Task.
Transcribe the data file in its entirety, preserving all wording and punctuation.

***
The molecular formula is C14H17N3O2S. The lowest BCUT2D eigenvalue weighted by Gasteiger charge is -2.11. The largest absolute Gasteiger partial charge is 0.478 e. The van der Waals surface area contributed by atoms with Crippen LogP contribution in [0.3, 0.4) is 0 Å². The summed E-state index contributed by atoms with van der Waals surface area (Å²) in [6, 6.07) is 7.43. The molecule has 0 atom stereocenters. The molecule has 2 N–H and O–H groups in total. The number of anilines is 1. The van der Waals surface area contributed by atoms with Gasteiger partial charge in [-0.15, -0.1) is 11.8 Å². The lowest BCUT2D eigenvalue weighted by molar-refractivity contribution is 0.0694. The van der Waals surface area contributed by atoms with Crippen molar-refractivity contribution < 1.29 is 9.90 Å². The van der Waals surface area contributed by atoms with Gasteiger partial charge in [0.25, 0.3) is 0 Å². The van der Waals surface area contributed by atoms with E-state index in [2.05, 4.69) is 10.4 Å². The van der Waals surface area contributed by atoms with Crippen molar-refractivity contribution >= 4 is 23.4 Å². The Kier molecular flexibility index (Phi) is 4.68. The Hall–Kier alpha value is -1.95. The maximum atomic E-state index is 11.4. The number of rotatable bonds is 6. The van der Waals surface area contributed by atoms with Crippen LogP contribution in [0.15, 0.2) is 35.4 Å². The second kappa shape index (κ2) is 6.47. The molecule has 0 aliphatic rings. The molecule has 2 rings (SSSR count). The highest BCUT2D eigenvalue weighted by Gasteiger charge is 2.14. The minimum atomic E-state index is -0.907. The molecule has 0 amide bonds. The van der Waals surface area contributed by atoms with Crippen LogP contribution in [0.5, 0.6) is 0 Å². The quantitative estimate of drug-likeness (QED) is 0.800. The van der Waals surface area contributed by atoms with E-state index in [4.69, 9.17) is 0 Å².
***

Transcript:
The molecular formula is C14H17N3O2S. The lowest BCUT2D eigenvalue weighted by Gasteiger charge is -2.11. The largest absolute Gasteiger partial charge is 0.478 e. The van der Waals surface area contributed by atoms with Crippen LogP contribution in [0.3, 0.4) is 0 Å². The summed E-state index contributed by atoms with van der Waals surface area (Å²) in [6, 6.07) is 7.43. The molecule has 0 atom stereocenters. The molecule has 2 N–H and O–H groups in total. The number of anilines is 1. The van der Waals surface area contributed by atoms with Gasteiger partial charge in [-0.15, -0.1) is 11.8 Å². The lowest BCUT2D eigenvalue weighted by molar-refractivity contribution is 0.0694. The van der Waals surface area contributed by atoms with Crippen molar-refractivity contribution < 1.29 is 9.90 Å². The van der Waals surface area contributed by atoms with Gasteiger partial charge in [0.25, 0.3) is 0 Å². The van der Waals surface area contributed by atoms with E-state index in [2.05, 4.69) is 10.4 Å². The van der Waals surface area contributed by atoms with Crippen molar-refractivity contribution >= 4 is 23.4 Å². The Kier molecular flexibility index (Phi) is 4.68. The Hall–Kier alpha value is -1.95. The maximum atomic E-state index is 11.4. The number of rotatable bonds is 6. The van der Waals surface area contributed by atoms with Crippen LogP contribution in [0.15, 0.2) is 35.4 Å². The second kappa shape index (κ2) is 6.47. The molecule has 0 aliphatic rings. The molecule has 2 rings (SSSR count). The highest BCUT2D eigenvalue weighted by Gasteiger charge is 2.14. The minimum atomic E-state index is -0.907. The molecule has 0 amide bonds. The van der Waals surface area contributed by atoms with Crippen LogP contribution in [0.5, 0.6) is 0 Å². The quantitative estimate of drug-likeness (QED) is 0.800. The van der Waals surface area contributed by atoms with E-state index in [4.69, 9.17) is 0 Å².